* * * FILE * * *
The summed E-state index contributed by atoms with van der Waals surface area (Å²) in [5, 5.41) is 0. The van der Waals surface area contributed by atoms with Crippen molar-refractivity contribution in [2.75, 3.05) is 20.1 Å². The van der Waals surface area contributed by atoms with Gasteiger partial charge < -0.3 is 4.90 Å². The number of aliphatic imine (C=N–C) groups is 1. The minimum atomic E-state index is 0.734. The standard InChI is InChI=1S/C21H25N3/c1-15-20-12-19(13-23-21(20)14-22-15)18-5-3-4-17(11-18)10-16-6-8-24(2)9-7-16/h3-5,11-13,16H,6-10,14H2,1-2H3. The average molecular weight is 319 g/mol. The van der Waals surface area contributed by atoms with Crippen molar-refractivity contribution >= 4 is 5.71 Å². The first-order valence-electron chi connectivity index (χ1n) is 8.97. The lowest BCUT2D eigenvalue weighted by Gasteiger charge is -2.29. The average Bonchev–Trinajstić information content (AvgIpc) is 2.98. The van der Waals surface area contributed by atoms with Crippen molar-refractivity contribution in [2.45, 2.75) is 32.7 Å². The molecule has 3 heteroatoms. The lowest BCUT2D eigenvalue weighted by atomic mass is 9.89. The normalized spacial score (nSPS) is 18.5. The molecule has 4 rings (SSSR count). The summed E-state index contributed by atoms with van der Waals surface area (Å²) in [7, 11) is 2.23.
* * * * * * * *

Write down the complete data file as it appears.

The summed E-state index contributed by atoms with van der Waals surface area (Å²) in [5, 5.41) is 0. The van der Waals surface area contributed by atoms with Crippen molar-refractivity contribution in [2.75, 3.05) is 20.1 Å². The van der Waals surface area contributed by atoms with Gasteiger partial charge < -0.3 is 4.90 Å². The number of aliphatic imine (C=N–C) groups is 1. The minimum atomic E-state index is 0.734. The standard InChI is InChI=1S/C21H25N3/c1-15-20-12-19(13-23-21(20)14-22-15)18-5-3-4-17(11-18)10-16-6-8-24(2)9-7-16/h3-5,11-13,16H,6-10,14H2,1-2H3. The average molecular weight is 319 g/mol. The van der Waals surface area contributed by atoms with Crippen molar-refractivity contribution >= 4 is 5.71 Å². The first-order valence-electron chi connectivity index (χ1n) is 8.97. The lowest BCUT2D eigenvalue weighted by Gasteiger charge is -2.29. The average Bonchev–Trinajstić information content (AvgIpc) is 2.98. The van der Waals surface area contributed by atoms with Crippen molar-refractivity contribution in [2.45, 2.75) is 32.7 Å². The molecule has 3 heteroatoms. The lowest BCUT2D eigenvalue weighted by atomic mass is 9.89. The normalized spacial score (nSPS) is 18.5. The molecule has 4 rings (SSSR count). The summed E-state index contributed by atoms with van der Waals surface area (Å²) in [7, 11) is 2.23.